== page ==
“In Bridge Over the River Why, the Coopers have succeeded in a dual task documenting their own journey through the grief of losing their son Eli by suicide, while at the same time providing a valuable resource for anyone who has had to face the same terrible tragedy. They start with the premise that “doing and feeling” are the key components of moving forward and have a core message to deliver: “as bereaved parents, we want you to know this is survivable”.
This short book blends the personal inquiry of David and Deborah, populated with meaningful quotations and practical advice. They challenge readers to harness their own resilience and list a series of brief tips ranging from how to talk to friends- “the more we talk about the loss, the more real it becomes...talk about your child often”. Keeping Eli’s name in day to day conversation helped them move forward.
There are different ways to carry on the legacy of a loved one. Some keep a photo album, while others focus on sponsoring a memorial lecture or a scholarship. In their search for meaning, the Coopers are committed to addressing a significant gap in the mental health services for people like Eli, by establishing Eli’s Place, a rural residential treatment and transition centre, dedicated to holistic therapeutic techniques for young adults. As a psychiatrist working in the fields of depression and suicide, I am inspired by this initiative and believe this is an important step in building strong partnerships between persons who have lived through serious mental health challenges, and those who provide professional care.”
—Sidney H. Kennedy, MD Professor of Psychiatry, University of Toronto Arthur Sommer Rotenberg Chair in Suicide and Depression Studies, St. Michael’s Hospital
"This book is an excellent guide for parents and others grappling with a suicide loss. The Coopers are an authentic compassionate pair of voices that speak from their lived experience. Cross the bridge and take the journey with them. A journey of tears and ultimately, hopefulness."
—Alex Shendelman, Program Manager The Survivor Support Program, Distress Centres, Toronto, and a survivor of suicide loss
"I recommend this touching, compassionate, relevant book to grieving parents and anyone whose life has been touched by suicide.
In sharing their journey through tragic grief to hope and meaning, I am reminded of the Japanese " Kintsugi" : (or Kintsukuroi, which means “golden repair”) the ...Japanese art of fixing broken pottery ... Beautiful seams of gold glint in the cracks of ceramic ware... This repair method .....emphasizing its fractures and breaks instead of hiding or disguising them. Kintsugi ...makes the repaired piece even more beautiful than the original, revitalizing it with new life."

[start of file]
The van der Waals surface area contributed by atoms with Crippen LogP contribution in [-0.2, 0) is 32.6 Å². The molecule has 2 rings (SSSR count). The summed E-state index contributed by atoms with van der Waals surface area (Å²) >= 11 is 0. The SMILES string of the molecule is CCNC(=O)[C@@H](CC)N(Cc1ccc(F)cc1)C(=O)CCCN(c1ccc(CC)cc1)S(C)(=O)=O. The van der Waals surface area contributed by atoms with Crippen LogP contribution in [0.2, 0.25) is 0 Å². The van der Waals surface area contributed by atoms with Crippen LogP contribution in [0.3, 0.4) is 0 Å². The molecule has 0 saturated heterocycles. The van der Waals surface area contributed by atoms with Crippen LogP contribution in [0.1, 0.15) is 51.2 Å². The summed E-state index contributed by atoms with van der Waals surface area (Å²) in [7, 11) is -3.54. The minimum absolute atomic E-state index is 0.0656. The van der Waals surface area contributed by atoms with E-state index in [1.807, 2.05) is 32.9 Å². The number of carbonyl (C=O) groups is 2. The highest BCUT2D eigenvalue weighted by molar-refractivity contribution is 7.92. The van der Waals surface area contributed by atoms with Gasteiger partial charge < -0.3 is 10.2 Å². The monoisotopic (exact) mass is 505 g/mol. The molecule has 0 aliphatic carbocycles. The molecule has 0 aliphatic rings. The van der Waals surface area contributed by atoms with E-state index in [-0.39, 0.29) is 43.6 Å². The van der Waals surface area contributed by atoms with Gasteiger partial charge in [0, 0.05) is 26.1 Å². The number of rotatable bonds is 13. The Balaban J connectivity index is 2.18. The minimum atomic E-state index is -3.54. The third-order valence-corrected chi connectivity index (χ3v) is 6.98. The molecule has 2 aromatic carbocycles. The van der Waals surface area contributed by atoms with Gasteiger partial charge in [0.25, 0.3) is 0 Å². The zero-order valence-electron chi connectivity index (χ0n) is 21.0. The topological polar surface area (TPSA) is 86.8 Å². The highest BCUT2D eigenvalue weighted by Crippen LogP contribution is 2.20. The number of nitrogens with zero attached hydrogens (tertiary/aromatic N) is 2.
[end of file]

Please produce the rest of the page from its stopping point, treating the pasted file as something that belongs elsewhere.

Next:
Hope and comfort for bereaved parents.
— Robin Feldman, MA, ATR, BCATR
"This little book is a gem. An authentic guide with honest, heartfelt sharing and guidance. David and Debora Cooper share their journey of loss, grief and reconciliation after the suicide of their son, Eli. Their story and the stories of others let the griever know that they are not alone. and their feelings are normal. It paves the way for those newly grieving and those who have gotten stuck. Each little chapter raises awareness of an aspect of the grief process, offering solace and guidance as to helpful steps that can be taken. Instead of re-inventing the wheel and learning on our own, we can follow in the footsteps of those who have gone before us. I give thanks to David and Debora for sharing their journey so openly. I trust this little book will be a beacon of light to others in their darkest moments."
— Adele Sherman
About the Authors:
David L. Cooper is a retired business owner, a suicide loss survivor, a volunteer grief facilitator with the Toronto Distress Centre, and the founder of STUFF Canada, a non-profit created in 1999 to reduce homelessness and poverty in Toronto. In 2004, he was the recipient of the New Spirit of Community Award at the Canadian Centre for Philanthropy, and the Peter F. Drucker Award for Not-For-Profit Innovation in 2003. He and his wife Deborah share practical supportive advice for bereaved parents and the professionals who work with them.
Deborah A. Cooper, a suicide loss survivor, formerly a Public Health Nurse with the City of Toronto and a part-time faculty member in Nursing at Seneca College, worked with David in the family business for many years prior to retiring in 2015. She has been a community volunteer and advocate for more than 40 years.